Intelligent reflecting surfaces
intelligent reflecting surface (irs) is a novel concept that is been introduced in beyond 5g communication. it will reconfigure the wireless propagation environment via software-control reflection. this surface will consist of low-cost integrated electronics that would sense and reflect electromagnetic waves in a specific direction. as a result, this would boost the signal at the receiver with no added hardware cost. this research work aims to develop and model a hardware testbed for the irs. the proposed work will explore various meta-surface unit cells which could effectively manipulate the electromagnetic waves and design a control board with irs for beamforming applications. the hardware imperfection and energy efficiency will be considered as the main metrics to optimize.
this project will investigate the optimal irs beamforming and beam management algorithms, both analytical and simulation results will be provided to guide the practical irs deployment.
Blockchain wireless networks
Blockchain is primarily designed in a stable wired communication environment running on advanced devices, which is not suitable for high dynamic fading wireless connected digital society composed of massive low-cost Internet of Things (IoT) devices. Wireless blockchain networks will analyze and optimize the blockchain security and performance such as transaction throughput, latency, and scalability, through jointly designing blockchain and wireless communication system architecture, protocol, algorithms, and deployment.
Emergency networking (Pop-up networks)
disasters are a huge threat to communication systems either due to network infrastructure being destroyed or the network being overwhelmed by a sharp rise in traffic, thereby degrading network performance. current systems are expensive to operate and maintain in times of emergency, and require significant human intervention, resulting in long commissioning and decommissioning times. this work aims to design a pop-up emergency network, based on the principles of self-organization (configuration, optimization, and healing), that takes into account the peculiarities of emergency communications – power, backhaul, and deployment time. the use of entities such as small cells and unmanned aerial vehicles will also be explored to address the challenges of emergency communications.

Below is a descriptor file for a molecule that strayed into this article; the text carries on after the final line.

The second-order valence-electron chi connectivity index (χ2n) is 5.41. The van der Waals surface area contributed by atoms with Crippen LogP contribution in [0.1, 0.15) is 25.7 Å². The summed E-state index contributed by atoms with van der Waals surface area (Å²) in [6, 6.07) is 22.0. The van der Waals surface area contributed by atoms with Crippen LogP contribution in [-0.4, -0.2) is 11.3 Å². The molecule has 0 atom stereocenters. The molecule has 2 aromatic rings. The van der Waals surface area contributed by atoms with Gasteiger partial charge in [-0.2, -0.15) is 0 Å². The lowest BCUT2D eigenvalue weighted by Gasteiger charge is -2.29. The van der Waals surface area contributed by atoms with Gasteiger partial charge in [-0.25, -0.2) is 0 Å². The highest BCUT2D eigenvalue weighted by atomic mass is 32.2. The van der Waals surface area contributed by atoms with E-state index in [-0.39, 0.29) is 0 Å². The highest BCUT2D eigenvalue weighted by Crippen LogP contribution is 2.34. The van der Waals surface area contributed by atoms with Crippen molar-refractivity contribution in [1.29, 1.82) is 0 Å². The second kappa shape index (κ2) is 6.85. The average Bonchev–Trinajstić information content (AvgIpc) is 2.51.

Quantum Information Cluster
quantum information (qi) is an interdisciplinary research field that employs principles of quantum mechanics to analyse, process, communicate, store, and protect information. qi operating using superposition and entanglement is able to revolutionise our conventional way of communication both in speed and security.
the quantum information cluster (qic) at the University of Glasgow, UK, aims to develop novel software and hardware technologies to advance the field of quantum information and quantum communication. our activities include quantum algorithms developments, the design, modelling, micro/nanofabrication, in-wafer/ free space characterization, and measurements of micro/nanoelectronics and ultrafast nanophotonic quantum devices and circuits.
Free-space optics and wireless backhaul
As we move towards 5G and beyond, the need for overcoming the issue of spectrum crunch is testing the nerves of reliability and security of our modern-day communication systems. This can be efficiently tackled via utilising a non-traditional spectrum range that is license-free in its availability and inherently secure while being enormously robust. FSO technology boasts of being complementary to the traditional radio-frequency (RF) communication systems and millimetre wave (mmWave) technology, among others. Hence, based on this highlighting feature, FSO technology will be the source solution for wireless backhaul. Specifically, we address issues in modelling FSO wireless transmissions and analysing its performance while this technology is utilised with RF and mmWave technologies in a complementary fashion. Based on this analysis, we have been deeply investigating these systems from physical-layer (PHY) security perspective as well. Subsequently, we have devised adaptive algorithms for improving the throughput of mixed RF-FSO systems.
Energy harvesting communications